This program is part of Netpbm(1).
sunicontopnm reads a Sun icon as input and produces a PBM or PGM image as output.
If the input is of the Depth=8 variety, the output is PGM. Otherwise, it is PBM. Before Netpbm 10.53 (December 2010), the program would not work on a Depth=8 icon.
If the input is color, the output is still PGM (the program can't do any better because developers haven't figured out how). If you know the palette used by the Sun icon image, you can use pamlookup to convert the PGM output to the proper color Netpbm image.
There are no command line options defined specifically
for sunicontopnm, but it recognizes the options common to all
programs based on libnetpbm (See
Common Options .)
It seems that this icon format was used in Sunview and was usable in its successor Openlook/Openwindows in Sun 4.1.1, which offered backward compatibility for Sunview, including the icons. Sunview's desktop was monochrome. OpenWindows had color icons. Sun 4 came with OpenWindows. OpenWindows appears to have been an X-based gui so presumably the icons were mostly XPM files.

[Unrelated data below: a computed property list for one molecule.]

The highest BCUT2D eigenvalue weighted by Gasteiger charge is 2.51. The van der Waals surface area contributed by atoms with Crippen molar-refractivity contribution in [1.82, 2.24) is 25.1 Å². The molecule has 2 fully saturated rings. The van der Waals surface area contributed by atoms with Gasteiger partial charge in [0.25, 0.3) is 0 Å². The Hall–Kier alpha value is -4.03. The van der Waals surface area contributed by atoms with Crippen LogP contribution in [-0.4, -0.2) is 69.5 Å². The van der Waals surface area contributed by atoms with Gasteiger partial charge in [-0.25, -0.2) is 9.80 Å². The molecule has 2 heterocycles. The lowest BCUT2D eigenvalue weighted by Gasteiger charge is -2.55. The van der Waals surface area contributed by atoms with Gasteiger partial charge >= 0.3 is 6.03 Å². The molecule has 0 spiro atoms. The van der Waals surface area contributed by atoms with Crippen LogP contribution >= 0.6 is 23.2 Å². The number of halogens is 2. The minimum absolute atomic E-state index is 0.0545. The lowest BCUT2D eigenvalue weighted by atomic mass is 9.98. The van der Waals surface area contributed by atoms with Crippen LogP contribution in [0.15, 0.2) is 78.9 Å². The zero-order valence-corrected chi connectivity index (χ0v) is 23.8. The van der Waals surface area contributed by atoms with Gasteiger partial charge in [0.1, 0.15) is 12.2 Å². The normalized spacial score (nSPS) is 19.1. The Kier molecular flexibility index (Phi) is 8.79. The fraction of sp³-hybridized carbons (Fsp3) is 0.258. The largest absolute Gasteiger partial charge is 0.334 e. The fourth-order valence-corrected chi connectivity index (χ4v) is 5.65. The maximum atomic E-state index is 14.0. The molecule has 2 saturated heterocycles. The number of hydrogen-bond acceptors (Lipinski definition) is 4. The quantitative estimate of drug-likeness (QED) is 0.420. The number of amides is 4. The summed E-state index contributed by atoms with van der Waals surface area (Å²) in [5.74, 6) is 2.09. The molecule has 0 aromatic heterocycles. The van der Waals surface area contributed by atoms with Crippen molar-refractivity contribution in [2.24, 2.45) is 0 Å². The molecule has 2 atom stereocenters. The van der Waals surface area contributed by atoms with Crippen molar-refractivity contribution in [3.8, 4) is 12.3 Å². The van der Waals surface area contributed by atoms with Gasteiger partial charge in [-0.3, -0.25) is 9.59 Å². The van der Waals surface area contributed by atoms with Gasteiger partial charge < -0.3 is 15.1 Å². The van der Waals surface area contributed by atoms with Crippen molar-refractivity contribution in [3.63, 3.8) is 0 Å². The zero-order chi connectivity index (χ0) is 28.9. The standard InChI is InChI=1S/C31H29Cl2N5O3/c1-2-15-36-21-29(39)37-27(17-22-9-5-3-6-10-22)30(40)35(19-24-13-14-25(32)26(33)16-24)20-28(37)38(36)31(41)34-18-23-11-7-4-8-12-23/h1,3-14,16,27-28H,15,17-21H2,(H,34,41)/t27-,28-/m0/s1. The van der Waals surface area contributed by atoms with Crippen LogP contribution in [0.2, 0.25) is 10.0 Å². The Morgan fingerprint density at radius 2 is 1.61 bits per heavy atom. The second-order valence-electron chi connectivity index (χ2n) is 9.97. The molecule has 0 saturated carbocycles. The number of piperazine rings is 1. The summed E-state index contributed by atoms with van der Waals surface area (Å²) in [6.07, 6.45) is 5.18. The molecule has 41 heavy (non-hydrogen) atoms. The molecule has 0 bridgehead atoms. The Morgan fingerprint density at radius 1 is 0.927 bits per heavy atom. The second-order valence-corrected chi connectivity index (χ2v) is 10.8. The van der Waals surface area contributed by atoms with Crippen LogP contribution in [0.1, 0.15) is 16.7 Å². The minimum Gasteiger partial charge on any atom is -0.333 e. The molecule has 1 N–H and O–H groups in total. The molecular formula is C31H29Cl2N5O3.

So in addition to sunicontopnm, you should try xpmtoppm and xbmtopbm on icons from a Sun Workstation.
Jef Poskanzer wrote the program under the name icontopbm in 1988.
In October 2010, Prophet Of The Way (firstname.lastname@example.org) converted it to use the more recent "packed PBM" library functions, thus speeding it up
Netpbm 10.53 (December 2010) renamed the program to sunicontopnm. This name reflects the fact that there are lots of kinds of icons in the world besides the Sun variety, Windows ones being most popular. It also takes into account the new Depth=8 capability (see below).
Netpbm 10.53 (December 2010) added the ability to work with Depth=8 icon input and input with 32 bit "items." Whereas the previous program always produced PBM output, the new program produced PGM in the Depth=8 case.